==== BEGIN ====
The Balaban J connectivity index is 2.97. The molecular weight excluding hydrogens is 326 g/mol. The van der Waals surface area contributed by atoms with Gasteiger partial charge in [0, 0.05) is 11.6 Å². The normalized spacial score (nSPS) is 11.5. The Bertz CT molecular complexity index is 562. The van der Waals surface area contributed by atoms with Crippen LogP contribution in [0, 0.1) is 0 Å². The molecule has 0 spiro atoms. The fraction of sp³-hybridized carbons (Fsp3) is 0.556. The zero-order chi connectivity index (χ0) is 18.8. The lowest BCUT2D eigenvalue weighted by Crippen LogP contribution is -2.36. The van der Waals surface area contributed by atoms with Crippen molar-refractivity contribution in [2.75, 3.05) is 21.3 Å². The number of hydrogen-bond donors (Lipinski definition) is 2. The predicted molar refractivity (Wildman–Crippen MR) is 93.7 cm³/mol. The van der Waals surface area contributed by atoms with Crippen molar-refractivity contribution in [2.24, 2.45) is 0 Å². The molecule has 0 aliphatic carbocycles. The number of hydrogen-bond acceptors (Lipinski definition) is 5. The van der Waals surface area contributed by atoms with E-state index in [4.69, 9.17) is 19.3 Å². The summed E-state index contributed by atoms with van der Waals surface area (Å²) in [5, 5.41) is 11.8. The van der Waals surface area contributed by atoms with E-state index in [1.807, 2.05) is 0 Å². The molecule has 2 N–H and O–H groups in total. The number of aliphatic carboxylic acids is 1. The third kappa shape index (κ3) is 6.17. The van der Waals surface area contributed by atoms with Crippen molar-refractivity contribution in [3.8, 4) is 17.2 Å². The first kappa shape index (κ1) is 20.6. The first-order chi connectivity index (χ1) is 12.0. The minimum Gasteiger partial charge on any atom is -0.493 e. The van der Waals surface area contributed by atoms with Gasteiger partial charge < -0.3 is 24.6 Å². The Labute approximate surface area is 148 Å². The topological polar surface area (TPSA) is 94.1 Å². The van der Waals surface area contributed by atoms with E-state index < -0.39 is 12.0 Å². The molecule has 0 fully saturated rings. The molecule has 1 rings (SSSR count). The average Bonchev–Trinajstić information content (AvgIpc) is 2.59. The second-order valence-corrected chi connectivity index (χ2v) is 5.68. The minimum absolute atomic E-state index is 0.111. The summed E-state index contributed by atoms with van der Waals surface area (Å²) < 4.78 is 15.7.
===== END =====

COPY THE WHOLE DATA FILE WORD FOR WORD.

The Balaban J connectivity index is 2.97. The molecular weight excluding hydrogens is 326 g/mol. The van der Waals surface area contributed by atoms with Gasteiger partial charge in [0, 0.05) is 11.6 Å². The normalized spacial score (nSPS) is 11.5. The Bertz CT molecular complexity index is 562. The van der Waals surface area contributed by atoms with Crippen LogP contribution in [0, 0.1) is 0 Å². The molecule has 0 spiro atoms. The fraction of sp³-hybridized carbons (Fsp3) is 0.556. The zero-order chi connectivity index (χ0) is 18.8. The lowest BCUT2D eigenvalue weighted by Crippen LogP contribution is -2.36. The van der Waals surface area contributed by atoms with Crippen molar-refractivity contribution in [2.75, 3.05) is 21.3 Å². The number of hydrogen-bond donors (Lipinski definition) is 2. The predicted molar refractivity (Wildman–Crippen MR) is 93.7 cm³/mol. The van der Waals surface area contributed by atoms with Crippen molar-refractivity contribution in [2.24, 2.45) is 0 Å². The molecule has 0 aliphatic carbocycles. The number of hydrogen-bond acceptors (Lipinski definition) is 5. The van der Waals surface area contributed by atoms with E-state index in [4.69, 9.17) is 19.3 Å². The summed E-state index contributed by atoms with van der Waals surface area (Å²) in [5, 5.41) is 11.8. The van der Waals surface area contributed by atoms with E-state index in [1.807, 2.05) is 0 Å². The molecule has 2 N–H and O–H groups in total. The number of aliphatic carboxylic acids is 1. The third kappa shape index (κ3) is 6.17. The van der Waals surface area contributed by atoms with Crippen molar-refractivity contribution in [3.8, 4) is 17.2 Å². The first kappa shape index (κ1) is 20.6. The first-order chi connectivity index (χ1) is 12.0. The minimum Gasteiger partial charge on any atom is -0.493 e. The van der Waals surface area contributed by atoms with Gasteiger partial charge < -0.3 is 24.6 Å². The Labute approximate surface area is 148 Å². The topological polar surface area (TPSA) is 94.1 Å². The van der Waals surface area contributed by atoms with E-state index < -0.39 is 12.0 Å². The molecule has 0 fully saturated rings. The molecule has 1 rings (SSSR count). The average Bonchev–Trinajstić information content (AvgIpc) is 2.59. The second-order valence-corrected chi connectivity index (χ2v) is 5.68. The minimum absolute atomic E-state index is 0.111. The summed E-state index contributed by atoms with van der Waals surface area (Å²) < 4.78 is 15.7.